There is some sketch. It starts off with a sketch where I’m talking to myself in the mirror, and that’s based on a bit that I used to do onstage at the Upright Citizens Brigade Theatre, which is where I came up in comedy. And there’s a song at the end, there’s an animation in the middle. Yeah, it’s a whole mix of things because I wanted this to be a showcase of a lot of the things I can do. And I enjoy a special where someone is just doing stand-up throughout the whole thing, but I also think it’s really fun when you get to bend the form and get to play with the format. My name’s on this, so there’s no reason why I can’t do whatever I want. There’s no rulebook saying that all stand-up specials have to be one person standing on a stage and the camera’s pointed at them and that’s it. So I just wanted to play with that and be able to show what I can do, because I can sing, I can dance, and I can do sketch and characters. I can do all these things, so why not put it all in one show?
Jo: Tell me about your monthly variety show in Brooklyn called Sasheer Zamata Party Time. How did it start and why is it a party?
It started because I knew people who worked at this venue called Union Hall in Park Slope and they had an open spot and asked me if I wanted to put together a show– like a Sasheer Zamata and Friends kind of show. So I did and I called it Sasheer Zamata Party Time and it went really well. It was so fun and I was like, “Oh maybe I’ll do it again!” And it was very sporadic at first; it was kind of whenever I had time. Plus, I was still on SNL, so I didn’t have a regular schedule where I could plan when these shows would be.
But then last summer, I approached the venue and asked if we could do the show more regularly if we could do it every month. So we decided to do that and yeah, the audience has been growing. We moved to a bigger venue recently. Now we’re at The Bell House, which is also in Park Slope. And it’s fun; it’s a party because I try to keep it loose. I talk to the audience, I ask them questions; we have party games, and there might be some audience participation involved with that. And the comics do their set, we play around, we have music at the end, and it’s a fun vibe. I really wanted to create an atmosphere where the audience didn’t feel like there was a wall, and they’re just like on the other side of it watching the show. I wanted them to feel like they were part of this party like we’re all in this room together experiencing the same thing, and I wanted them to feel like they were able to be included.
Jo: How did you get involved with the ACLU and the Women’s Rights Project?
Well, I’ve always been involved in social work in some sort of capacity. I volunteered a ton when I was younger, and I was in Public Allies, which is an AmeriCorps group when I first moved to New York. And I worked at a community development organization in Bed-Stuy. So yeah, social justice work has always been an interest of mine, and it kind of waned a little bit as I was focusing more on comedy, but I always tried to dip my toe in it. And then the ACLU approached me, which was so nice and such a huge compliment because they were just like, “We’ve seen your work and we think that you really connect with what we’re doing, and we would want you to kind of be the face of our projects,” which is so wonderful. So what I do is just basically amplify what they want people to hear, and I have made videos for them and written essays, and just try to get more attention on the issues that they’re trying to highlight, using whatever platform I have to get people invested in that.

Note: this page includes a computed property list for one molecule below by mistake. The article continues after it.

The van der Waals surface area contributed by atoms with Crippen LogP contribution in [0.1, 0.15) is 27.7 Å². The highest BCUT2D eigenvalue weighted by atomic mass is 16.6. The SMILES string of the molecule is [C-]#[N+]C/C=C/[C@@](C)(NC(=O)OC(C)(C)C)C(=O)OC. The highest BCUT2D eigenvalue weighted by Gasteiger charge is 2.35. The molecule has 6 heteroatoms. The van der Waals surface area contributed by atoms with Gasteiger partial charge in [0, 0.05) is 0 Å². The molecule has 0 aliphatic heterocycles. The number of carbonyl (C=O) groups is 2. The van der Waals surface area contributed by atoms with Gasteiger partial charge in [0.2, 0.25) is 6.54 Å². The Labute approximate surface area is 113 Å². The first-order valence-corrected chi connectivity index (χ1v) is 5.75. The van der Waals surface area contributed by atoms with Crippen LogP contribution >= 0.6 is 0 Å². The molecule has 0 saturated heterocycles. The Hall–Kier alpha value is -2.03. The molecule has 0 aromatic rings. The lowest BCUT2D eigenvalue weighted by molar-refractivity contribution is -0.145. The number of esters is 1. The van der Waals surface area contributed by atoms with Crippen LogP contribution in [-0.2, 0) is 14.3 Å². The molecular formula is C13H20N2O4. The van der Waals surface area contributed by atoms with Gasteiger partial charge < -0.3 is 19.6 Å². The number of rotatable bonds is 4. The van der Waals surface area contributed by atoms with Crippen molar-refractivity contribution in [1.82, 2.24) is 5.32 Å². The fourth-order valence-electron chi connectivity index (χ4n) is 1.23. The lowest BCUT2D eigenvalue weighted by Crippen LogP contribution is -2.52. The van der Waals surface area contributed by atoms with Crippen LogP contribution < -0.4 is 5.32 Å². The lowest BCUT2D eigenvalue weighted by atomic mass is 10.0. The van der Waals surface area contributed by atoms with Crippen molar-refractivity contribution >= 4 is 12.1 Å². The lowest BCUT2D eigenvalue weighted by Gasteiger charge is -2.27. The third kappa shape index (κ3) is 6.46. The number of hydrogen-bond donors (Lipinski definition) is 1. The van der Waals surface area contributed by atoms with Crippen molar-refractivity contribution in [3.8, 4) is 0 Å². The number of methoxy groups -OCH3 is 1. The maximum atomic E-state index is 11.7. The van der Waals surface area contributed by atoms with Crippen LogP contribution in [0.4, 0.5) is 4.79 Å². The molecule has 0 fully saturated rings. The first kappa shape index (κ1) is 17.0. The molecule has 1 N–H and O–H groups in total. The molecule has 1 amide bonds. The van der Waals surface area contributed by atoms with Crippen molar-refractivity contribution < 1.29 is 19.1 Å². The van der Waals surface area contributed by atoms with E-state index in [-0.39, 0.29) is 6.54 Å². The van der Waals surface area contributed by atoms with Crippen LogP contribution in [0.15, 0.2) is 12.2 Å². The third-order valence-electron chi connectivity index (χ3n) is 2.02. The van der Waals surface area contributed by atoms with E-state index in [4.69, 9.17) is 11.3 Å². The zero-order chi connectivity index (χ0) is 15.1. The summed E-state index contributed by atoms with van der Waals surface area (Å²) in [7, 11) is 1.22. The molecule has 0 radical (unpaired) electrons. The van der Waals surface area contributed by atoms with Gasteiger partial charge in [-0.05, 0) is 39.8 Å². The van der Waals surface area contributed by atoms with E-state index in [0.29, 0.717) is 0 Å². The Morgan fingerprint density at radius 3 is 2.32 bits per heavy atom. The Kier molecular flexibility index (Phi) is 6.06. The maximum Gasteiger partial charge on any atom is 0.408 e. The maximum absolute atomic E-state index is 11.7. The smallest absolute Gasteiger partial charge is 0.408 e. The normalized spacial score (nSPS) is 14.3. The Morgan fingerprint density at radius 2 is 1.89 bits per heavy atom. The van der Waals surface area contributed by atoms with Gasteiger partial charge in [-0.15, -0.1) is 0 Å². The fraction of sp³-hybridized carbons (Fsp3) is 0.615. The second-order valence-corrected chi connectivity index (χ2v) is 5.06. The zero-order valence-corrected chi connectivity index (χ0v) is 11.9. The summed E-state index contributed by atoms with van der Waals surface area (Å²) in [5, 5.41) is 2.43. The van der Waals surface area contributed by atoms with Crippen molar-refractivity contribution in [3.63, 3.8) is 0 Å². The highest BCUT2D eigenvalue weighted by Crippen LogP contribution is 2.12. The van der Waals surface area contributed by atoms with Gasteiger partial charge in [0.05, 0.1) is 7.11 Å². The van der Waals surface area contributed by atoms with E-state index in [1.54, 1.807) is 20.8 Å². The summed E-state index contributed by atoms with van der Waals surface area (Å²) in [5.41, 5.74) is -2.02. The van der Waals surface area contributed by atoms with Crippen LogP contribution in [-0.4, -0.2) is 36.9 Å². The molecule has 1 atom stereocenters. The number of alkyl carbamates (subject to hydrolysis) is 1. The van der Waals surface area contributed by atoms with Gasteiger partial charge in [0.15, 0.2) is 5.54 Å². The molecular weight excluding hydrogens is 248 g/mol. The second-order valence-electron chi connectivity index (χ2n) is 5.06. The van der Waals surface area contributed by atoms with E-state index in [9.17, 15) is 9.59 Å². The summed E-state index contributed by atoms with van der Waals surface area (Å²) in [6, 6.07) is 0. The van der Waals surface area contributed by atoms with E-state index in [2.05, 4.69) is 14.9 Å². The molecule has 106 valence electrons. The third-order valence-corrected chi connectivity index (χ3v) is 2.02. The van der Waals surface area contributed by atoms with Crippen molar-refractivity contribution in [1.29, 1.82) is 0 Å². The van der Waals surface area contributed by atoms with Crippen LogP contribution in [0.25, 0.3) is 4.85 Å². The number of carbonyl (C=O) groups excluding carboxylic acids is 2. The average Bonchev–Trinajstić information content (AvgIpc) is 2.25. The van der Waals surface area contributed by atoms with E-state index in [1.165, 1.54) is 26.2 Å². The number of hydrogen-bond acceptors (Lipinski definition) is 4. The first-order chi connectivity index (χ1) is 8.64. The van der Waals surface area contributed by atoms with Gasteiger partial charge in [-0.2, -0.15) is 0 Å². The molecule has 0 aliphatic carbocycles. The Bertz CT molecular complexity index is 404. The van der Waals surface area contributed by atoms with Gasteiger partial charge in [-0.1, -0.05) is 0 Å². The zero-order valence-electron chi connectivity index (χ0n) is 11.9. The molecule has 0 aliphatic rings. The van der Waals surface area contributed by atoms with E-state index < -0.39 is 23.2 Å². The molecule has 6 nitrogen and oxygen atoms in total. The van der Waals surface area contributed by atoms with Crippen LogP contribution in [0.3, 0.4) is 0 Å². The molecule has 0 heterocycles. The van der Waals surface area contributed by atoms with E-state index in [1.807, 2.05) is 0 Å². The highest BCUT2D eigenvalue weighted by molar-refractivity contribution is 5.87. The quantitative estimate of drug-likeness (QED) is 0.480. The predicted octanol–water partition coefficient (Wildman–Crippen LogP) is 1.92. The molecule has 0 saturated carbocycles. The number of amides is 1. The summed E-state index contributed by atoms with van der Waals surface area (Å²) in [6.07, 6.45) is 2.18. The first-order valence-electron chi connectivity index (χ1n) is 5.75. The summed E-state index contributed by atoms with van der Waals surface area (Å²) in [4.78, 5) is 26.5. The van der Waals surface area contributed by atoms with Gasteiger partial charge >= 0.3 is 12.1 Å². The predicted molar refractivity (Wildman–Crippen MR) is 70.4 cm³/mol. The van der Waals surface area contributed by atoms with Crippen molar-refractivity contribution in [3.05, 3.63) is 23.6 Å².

Jo: Why is the ACLU important to you and what do you bring to the organization?
Well, I mean, I’m a woman. And I’m a black woman. I can see the issues that we have in this country and I want them to get better. I think if we don’t talk about these things, it’s really hard to make those things better, so I just want people to understand what the issues are that we need to be focusing on, even if they’re not huge. It’s so daunting to be like, “We need to fix women’s rights!” Or, “We need to fix racism.” These are huge issues, but if we can whittle it down to a local level, like “Oh we need to make it legal in these states to have more abortion clinics,” or “we need to make it so it’s not so hard for women to get health care.” On a local level, there are so many injustices, and I don’t think people realize that because it’s not widely publicized. So I just want to try to bring more attention to that stuff because all of this affects everybody. It’s not just like, “Oh this doesn’t affect me because I don’t live in this state.” It does affect everybody. If there’s injustice anywhere, there’s injustice everywhere.